France urged Arab countries to stop calls for boycotts of French products while President Emmanual Macron vowed the country would never give in to Islamic radicals.
Comments made recently by Macron about Islamic militants and his reaction to the October 16 murder of a French teacher by a teenaged Chechen extremist have sparked tension with several Arab countries and populations.
Macron said history teacher Samuel Paty was beheaded for showing caricatures of a topic derogatory to Muslims to pupils "because Islamists want our future", prompting Turkish President Recep Tayyip Erdogan to suggest the French leader have "mental checks".
On September 2, Macron had already presented a draft law to combat "Islamist separatism" in France, an issue that is being widely discussed in the country.
On Sunday, Macron said in a tweet: "We will not give in, ever" to Islamic radicals.
Macron added in comments on Twitter that France "cherished" freedom, "guaranteed" equality, and experienced fraternity "intensely" in a reference to the nation's credo.
"Our history is one of fighting tyranny and fanaticism. We will continue," he said.
His comments came as the French foreign ministry urged countries where boycott calls had been made to stop them and ensure the security of French citizens.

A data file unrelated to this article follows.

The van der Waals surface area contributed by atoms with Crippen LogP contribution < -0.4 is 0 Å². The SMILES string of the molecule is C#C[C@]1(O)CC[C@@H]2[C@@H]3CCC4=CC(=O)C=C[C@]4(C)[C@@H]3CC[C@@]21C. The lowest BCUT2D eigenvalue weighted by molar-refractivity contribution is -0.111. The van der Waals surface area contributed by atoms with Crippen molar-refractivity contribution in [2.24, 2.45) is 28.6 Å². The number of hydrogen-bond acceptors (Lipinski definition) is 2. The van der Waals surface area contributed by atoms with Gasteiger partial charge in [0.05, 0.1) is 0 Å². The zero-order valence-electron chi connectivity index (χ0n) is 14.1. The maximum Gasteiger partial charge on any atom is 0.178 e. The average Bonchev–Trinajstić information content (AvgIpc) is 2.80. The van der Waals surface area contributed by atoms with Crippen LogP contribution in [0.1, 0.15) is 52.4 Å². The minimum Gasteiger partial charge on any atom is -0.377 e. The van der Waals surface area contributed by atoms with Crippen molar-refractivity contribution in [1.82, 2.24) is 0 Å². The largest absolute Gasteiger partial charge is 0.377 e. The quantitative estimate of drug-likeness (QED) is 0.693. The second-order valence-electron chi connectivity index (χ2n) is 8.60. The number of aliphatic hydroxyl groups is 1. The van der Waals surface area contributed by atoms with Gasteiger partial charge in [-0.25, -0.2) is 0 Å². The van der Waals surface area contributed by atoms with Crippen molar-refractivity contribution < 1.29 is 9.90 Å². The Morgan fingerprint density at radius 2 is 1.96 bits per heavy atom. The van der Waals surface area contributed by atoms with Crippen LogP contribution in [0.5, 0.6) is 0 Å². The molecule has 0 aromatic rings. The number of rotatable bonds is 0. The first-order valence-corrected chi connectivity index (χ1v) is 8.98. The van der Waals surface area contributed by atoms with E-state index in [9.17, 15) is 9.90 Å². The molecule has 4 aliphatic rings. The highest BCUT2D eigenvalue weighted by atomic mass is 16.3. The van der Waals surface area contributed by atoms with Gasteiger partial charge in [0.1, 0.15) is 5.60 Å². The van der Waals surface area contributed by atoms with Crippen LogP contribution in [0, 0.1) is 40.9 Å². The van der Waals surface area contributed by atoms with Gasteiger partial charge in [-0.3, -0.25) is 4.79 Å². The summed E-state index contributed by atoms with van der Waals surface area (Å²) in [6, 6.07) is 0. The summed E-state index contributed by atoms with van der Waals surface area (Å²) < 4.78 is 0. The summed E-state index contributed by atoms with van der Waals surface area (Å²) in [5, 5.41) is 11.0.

Yesterday, the Turkish leader added his voice to calls in the Arab world for citizens to spurn French goods. French goods have already been pulled from supermarket shelves in Qatar and Kuwait, among other Gulf states, whereas in Syria people have burned pictures of Macron and French flags have been torched in the Libyan capital Tripoli.
As the backlash over France's reaction widened, European leaders rallied behind Macron.
German Chancellor Angela Merkel condemned Erdogan's "defamatory" remarks about the French leader. The PMs of the Netherlands and Greece also expressed support for France, as did European Commission president Ursula von der Leyen.
Pakistani Prime Minister Imran Khan accused Macron of "attacking Islam," while the Palestinian Islamist group Hamas, the Taliban, the Lebanese Shia movement Hezbollah and Morocco have also spoken out against France.